NADOR, Morocco (Reuters) - Slimane Betmaki smiles at the memory of the terror he inflicted on Spanish villagers on behalf of former dictator Francisco Franco.
He and many of his comrades recruited to Franco’s cause still cling to a belief in the rightness of the fight against suspected sympathizers of Spanish communist “Rojos” (Reds), whom Moroccan conscripts saw as the enemies of religion.
Now 98, he recalls children, women and the elderly fleeing at the sound of the Islamic prayers he and his fellow soldiers chanted while attacking and destroying their settlements.
“We spared nothing and no one. We uprooted everything and killed everyone we encountered,” Betmaki said with pride.
“We chanted an Islamic prayer to praise the Prophet Mohammed before launching raids. Horrified Spaniards attempted to flee as soon as they heard the words of our prayer.”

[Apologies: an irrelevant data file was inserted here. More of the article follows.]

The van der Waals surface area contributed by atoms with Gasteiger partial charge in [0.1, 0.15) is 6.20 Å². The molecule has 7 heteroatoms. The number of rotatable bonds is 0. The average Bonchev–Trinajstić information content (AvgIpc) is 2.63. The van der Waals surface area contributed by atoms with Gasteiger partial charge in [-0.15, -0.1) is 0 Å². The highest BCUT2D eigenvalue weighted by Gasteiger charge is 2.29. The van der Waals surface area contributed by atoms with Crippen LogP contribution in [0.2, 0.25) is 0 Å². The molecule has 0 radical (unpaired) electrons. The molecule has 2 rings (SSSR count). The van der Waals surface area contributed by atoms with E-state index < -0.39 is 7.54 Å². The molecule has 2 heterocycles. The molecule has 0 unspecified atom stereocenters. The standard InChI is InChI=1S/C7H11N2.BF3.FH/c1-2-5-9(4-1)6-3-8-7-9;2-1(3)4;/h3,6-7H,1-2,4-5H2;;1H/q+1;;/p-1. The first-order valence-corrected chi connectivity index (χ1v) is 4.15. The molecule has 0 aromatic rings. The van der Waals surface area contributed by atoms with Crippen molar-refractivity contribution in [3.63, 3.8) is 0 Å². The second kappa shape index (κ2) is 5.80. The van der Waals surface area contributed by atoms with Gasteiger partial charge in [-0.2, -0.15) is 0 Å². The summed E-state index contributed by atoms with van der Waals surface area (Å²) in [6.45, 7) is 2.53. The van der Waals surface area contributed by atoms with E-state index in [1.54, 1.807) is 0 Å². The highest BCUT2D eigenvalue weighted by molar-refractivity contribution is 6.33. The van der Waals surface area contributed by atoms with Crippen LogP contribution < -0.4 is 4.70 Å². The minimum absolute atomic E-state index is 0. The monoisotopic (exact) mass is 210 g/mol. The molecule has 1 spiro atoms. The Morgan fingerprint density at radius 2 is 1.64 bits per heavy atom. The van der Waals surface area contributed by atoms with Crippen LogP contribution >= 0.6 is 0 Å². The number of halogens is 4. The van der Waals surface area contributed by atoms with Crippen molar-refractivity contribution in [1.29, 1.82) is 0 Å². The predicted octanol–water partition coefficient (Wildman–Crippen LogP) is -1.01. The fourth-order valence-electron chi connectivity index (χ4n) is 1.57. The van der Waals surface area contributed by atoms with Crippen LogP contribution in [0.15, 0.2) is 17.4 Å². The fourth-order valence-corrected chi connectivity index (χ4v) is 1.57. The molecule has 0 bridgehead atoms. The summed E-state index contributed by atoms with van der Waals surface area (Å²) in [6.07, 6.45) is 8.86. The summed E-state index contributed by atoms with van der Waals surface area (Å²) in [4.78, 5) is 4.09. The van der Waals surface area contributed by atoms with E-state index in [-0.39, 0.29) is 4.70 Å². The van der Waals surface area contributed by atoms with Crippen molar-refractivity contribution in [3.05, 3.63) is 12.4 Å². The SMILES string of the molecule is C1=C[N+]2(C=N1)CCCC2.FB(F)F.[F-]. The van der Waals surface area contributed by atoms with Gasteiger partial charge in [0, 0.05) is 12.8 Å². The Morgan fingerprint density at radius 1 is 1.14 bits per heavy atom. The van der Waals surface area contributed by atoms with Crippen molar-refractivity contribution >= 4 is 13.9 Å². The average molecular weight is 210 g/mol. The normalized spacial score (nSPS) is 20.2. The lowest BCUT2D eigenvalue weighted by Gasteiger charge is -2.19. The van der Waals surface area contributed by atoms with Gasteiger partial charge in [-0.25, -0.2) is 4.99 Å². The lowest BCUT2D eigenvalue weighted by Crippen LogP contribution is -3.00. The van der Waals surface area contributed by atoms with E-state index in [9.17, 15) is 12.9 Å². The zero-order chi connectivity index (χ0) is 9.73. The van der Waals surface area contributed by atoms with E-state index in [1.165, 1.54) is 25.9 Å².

Hundreds of thousands of Spaniards were killed in the 1936-39 conflict that Franco began after raising a rebel army in Spanish Morocco, and which saw the forces of the elected Republican government in Madrid defeated.
The war was a precursor to the ideological battles that dominated the 20th century and left deep wounds in Spanish society that are visible today.
Those wounds have been reopened, say conservatives, by Socialist Prime Minister Jose Luis Rodriguez Zapatero, who has championed a new law forcing Spain to examine its murky past for the first time since Franco died 33 years ago.
Councils are removing symbols of the dictatorship and up to half a million descendants of Franco’s opponents forced to flee Spain are expected to apply for citizenship.